“Bugged Out!!!”

Art Review of the David Rogers' Exhibit “Big Bugs”
Showing at the Santa Barbara Botanic Garden


By Rachel S.Thurston

bugreview

The Independent
Arts Feature

            Think BIG. Think BUG. Think Tim Burton meets E.O. Wilson with a bandsaw and a truckload of wood. Volkswagen-sized ants and seven more of their insect cousins—handmade from tree limbs, logs, and metal–are now staking a space of their own in the Botani Garden as part of a travling sculpture exhibit touring the country.

            Poised in the meadow, three giant ants with amber-colored eyes are reminiscent of the 1950s sci-fi thriller Them about a giant army of attack arthropods…they appear to be marching defiantly down from the mountains to seize the town and make it their own. It feels like they’re not out of size but, rather we are, that they’re not big, but we’ve been miniaturized.

            The former boat and furniture maker David Rogers has applied his woodworking skills to create a whole fleet of invertebrates—by bending willow branches, carving giant logs of black locust, red cedar, and blak walnut, and forming under-body armatures of metal—that honors the diminutive creatures on a dinosaur-size sale.

            Out of a hundred botani gardens that Rogers has seen, he believes that the natural style of landscaping at the Botani Garden suits his bugs the best. And it’s diffiult to argue with him. A prehistori-sized damselfly sits poised on the pond’s skin among the lily pads, its wings, though several feet long and made from willow branches, appear glass-like and delicate. Lurking among a primordial stand of giant redwoods, somewhere between light and shadow, stretches a 15-foot wide spider web and its maker, an arachnid. The monstrouh polyped sits poised for attack like the spider in Charlotte’s Web on steroids. Around the corner, a 17-foot wide dragonfly bathes in the sun beneath a waterfall, asting a shadow of itself on the water.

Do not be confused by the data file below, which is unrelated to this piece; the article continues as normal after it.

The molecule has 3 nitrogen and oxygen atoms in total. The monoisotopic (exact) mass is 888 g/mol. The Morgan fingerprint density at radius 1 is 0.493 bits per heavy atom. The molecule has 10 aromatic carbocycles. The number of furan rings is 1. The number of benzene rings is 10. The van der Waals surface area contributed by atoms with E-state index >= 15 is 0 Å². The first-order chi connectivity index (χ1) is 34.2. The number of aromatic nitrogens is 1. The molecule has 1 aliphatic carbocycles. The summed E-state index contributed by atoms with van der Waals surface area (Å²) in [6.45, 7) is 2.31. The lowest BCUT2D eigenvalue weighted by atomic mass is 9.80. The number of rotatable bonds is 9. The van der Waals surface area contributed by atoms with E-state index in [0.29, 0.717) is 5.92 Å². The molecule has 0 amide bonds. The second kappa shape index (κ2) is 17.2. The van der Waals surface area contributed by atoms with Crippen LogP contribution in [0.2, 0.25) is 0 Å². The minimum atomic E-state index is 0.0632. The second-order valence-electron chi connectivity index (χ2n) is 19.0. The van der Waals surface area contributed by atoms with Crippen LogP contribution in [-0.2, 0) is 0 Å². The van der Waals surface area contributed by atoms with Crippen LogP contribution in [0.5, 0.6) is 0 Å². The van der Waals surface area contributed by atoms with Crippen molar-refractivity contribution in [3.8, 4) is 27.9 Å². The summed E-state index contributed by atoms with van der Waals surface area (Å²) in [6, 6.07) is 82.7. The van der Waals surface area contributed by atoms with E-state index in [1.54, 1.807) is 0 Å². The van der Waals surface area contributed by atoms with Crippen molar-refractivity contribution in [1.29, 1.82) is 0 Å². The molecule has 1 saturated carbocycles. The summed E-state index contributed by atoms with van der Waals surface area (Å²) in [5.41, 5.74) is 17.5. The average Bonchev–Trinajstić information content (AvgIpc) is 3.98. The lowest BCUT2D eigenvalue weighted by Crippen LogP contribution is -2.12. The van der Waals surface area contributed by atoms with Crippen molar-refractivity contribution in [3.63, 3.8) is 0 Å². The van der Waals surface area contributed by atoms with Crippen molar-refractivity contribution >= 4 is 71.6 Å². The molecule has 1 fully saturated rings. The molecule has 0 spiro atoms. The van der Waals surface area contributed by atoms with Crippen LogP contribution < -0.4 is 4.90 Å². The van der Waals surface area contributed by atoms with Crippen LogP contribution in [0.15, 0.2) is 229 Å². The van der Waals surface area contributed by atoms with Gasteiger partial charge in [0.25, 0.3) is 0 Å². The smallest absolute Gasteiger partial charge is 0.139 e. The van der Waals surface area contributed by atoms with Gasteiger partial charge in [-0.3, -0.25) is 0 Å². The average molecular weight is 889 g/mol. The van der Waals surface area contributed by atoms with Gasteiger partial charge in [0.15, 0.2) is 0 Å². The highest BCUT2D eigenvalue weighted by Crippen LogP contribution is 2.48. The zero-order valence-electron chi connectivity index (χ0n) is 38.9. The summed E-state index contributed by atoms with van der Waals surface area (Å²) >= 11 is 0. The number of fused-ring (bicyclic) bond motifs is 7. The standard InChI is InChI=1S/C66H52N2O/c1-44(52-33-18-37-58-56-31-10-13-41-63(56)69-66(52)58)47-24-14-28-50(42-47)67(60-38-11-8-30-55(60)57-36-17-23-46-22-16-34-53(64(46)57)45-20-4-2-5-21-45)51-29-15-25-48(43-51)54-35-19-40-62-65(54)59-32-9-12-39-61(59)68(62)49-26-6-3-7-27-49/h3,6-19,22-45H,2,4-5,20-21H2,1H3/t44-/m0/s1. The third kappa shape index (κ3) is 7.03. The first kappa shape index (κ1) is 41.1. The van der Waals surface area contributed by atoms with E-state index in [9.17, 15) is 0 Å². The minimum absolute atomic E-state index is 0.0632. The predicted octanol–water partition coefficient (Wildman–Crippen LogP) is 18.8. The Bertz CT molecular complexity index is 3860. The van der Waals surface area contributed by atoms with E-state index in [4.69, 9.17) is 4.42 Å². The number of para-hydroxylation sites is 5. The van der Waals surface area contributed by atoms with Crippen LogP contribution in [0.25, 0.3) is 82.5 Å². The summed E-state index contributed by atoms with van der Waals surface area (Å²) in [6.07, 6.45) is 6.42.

If the success of an artist lies in the ability to transcend his materials and achieve a deep emotional effet on the viewer, then Rogers triumphs with flying colors. The bugs don’t just excite the intellect, they implore the most primal of emotions.

            A giant assassin bug sits quietly in the overgrown vegetation, its mandible tucked up beneath its jaw. I imagine its straw-like proboscis extending out and piercing the skull of its prey, slowly suking its brains out like soup.

            Ahh, another day in the garden.

           May 6th is the Big Bugs opening day with music, family activities, and lunch on the lawn.

 

 

Copyright Rachel S. Thurston 2010. All rights reserved.
Email: rachel@rsthurston.com
Last Updated November 22, 2010.